Scripture Reflections – Sunday, February 23rd, 2014

Leviticus 19:1-2, 17-18; 1Corinthians 3:16-23; Matthew 5:35-48

One of the key themes of the Sermon on the Mount from which this week’s gospel is taken is Jesus’ exhortation (which he also lived out) to follow the spirit of the law and not just the letter. In fact, in some cases following the letter of the law too strictly could actually violate its’ spirit.

A quick primer: The “letter of the law” is what the law says. The “spirit of the law” is the value that the law is protecting or promoting. The classic scriptural example of the difference are the several miracle stories in which Jesus cures someone who is lame or blind on the Sabbath. Inevitably, this action causes tension between Jesus and some of the Pharisees. The reason: The third commandment (Keep Holy the Sabbath) strictly forbids the performing of any unnecessary work on the Sabbath day. On the seventh day of Creation, God rested from all of God’s labors. As it logically follows that we are not busier than God, so should we. The Sabbath day is reserved for worship of God and taking time to enjoy the company of others – especially those whom we love – and to enjoy the wonders of creation.

Nothing wrong with that. The problem arose, however, because the Pharisees were so focused on the letter – “unnecessary work” – that when they witnessed Jesus’ healing miracles this was the only thing they could see. Their logic ran something like this: “If the man is blind on the Sabbath, he’ll still be blind tomorrow. Cure him then.” Jesus, and all those who read the gospel accounts, see the absurdity of the argument. How could restoring one of God’s beloved to health NOT be an act of worship?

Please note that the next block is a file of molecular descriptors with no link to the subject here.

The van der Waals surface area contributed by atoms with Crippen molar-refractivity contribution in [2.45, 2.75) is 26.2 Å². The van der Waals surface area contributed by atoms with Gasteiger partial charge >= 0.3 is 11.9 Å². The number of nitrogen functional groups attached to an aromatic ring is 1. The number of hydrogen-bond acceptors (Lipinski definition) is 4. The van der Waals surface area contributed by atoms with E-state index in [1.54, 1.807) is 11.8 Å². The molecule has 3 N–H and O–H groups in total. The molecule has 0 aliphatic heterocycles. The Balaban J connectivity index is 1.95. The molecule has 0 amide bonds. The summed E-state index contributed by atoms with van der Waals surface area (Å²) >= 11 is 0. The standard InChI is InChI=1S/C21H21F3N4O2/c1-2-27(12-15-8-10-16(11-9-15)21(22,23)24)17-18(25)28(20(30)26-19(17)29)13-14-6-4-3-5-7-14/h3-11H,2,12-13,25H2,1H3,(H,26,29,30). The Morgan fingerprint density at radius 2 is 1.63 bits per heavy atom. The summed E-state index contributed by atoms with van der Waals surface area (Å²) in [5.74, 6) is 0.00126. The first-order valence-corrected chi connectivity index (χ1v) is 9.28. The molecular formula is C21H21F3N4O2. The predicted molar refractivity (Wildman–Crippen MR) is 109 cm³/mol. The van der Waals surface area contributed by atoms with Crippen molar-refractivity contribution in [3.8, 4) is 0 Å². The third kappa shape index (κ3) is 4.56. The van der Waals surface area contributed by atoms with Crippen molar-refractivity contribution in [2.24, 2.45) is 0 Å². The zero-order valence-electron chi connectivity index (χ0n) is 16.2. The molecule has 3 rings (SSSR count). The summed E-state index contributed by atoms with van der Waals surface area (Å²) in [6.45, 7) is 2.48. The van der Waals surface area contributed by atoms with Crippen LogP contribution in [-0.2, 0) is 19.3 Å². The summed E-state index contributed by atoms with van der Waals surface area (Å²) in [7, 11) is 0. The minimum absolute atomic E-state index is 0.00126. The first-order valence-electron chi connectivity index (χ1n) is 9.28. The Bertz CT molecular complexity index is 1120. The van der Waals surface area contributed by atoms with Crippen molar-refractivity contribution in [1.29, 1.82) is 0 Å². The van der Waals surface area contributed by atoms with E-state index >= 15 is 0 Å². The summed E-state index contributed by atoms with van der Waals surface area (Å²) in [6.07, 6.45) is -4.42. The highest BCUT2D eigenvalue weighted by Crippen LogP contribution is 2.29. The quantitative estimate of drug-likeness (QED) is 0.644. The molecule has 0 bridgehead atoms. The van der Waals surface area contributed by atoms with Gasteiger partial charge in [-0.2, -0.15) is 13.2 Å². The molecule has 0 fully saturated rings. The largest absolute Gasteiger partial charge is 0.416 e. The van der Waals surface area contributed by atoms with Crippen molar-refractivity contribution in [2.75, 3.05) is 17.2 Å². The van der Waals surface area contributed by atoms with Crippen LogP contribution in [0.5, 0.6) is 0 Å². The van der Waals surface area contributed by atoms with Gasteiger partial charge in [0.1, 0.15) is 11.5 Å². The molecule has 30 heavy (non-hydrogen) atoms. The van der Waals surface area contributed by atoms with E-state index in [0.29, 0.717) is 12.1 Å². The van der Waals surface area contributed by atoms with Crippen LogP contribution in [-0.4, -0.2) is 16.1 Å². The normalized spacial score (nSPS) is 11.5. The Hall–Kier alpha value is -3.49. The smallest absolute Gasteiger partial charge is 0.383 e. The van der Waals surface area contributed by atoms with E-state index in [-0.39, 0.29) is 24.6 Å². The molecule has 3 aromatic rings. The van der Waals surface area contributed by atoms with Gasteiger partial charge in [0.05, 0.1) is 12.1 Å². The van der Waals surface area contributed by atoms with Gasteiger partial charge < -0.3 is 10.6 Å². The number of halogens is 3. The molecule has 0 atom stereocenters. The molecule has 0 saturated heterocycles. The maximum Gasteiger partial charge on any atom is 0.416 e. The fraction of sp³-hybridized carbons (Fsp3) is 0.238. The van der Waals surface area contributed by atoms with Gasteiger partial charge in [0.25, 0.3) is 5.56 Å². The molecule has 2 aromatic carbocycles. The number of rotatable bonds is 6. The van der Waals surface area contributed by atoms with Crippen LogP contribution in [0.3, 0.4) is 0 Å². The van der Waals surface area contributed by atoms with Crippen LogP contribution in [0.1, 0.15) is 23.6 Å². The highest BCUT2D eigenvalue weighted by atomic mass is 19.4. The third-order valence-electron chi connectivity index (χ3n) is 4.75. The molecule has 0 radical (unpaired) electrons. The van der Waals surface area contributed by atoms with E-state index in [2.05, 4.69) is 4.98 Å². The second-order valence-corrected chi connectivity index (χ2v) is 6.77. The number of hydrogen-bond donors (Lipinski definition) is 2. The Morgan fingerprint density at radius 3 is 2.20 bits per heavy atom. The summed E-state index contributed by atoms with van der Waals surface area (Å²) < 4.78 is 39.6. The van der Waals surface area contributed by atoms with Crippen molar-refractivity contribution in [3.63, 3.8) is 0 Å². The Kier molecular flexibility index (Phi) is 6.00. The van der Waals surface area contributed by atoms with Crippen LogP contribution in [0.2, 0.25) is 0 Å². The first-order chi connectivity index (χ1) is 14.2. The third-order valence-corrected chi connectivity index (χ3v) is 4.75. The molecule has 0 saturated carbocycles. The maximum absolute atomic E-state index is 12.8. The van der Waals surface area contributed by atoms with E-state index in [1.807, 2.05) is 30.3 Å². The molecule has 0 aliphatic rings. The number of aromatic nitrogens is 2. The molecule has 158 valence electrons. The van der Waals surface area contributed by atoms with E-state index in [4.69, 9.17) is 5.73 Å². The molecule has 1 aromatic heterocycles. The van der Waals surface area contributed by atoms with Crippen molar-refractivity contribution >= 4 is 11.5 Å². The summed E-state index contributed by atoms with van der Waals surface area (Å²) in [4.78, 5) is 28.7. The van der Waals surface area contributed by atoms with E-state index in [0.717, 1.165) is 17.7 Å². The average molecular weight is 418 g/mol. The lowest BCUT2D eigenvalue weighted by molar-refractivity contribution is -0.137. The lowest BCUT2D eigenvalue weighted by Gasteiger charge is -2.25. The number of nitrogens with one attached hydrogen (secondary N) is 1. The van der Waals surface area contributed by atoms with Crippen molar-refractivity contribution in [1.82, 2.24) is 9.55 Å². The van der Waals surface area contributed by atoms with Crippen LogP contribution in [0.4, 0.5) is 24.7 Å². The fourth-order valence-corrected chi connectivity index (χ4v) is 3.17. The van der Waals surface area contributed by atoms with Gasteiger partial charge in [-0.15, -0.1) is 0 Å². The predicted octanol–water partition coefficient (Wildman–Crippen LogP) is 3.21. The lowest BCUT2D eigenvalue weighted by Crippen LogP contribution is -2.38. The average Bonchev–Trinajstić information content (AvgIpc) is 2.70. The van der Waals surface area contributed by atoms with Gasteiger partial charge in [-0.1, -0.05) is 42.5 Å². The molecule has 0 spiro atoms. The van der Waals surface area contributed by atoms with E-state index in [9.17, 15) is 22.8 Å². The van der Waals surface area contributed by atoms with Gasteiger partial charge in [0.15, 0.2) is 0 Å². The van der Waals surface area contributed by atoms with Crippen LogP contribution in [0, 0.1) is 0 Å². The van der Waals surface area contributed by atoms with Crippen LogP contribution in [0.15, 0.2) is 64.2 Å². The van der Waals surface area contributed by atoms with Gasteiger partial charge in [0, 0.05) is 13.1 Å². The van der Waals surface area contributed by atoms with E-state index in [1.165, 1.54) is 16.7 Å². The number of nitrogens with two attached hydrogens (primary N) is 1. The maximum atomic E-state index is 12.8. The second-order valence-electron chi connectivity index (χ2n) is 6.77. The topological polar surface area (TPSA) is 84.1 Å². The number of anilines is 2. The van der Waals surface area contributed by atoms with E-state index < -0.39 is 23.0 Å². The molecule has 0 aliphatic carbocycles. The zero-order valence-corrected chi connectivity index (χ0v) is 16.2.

Where the Spirit vs. Letter gets more demanding for us is the way that Jesus applies it to the second part of the Great Commandment: “You shall love God with all of your heart and all of your mind and all of your strength, and you shall love your neighbor as yourself.” When Jesus says, “Love your enemies,” what he is really saying is that to love your neighbor as yourself is only the Letter of the law. The spirit – the experience through which we encounter the heart of the Great Commandment – is when we love that person who does not love us.

Christianity is so much easier when we stick to the letter of the law. The problem is, it has little to do with Jesus. And can a faith that clings only to the surface of discipleship be considered a faith at all?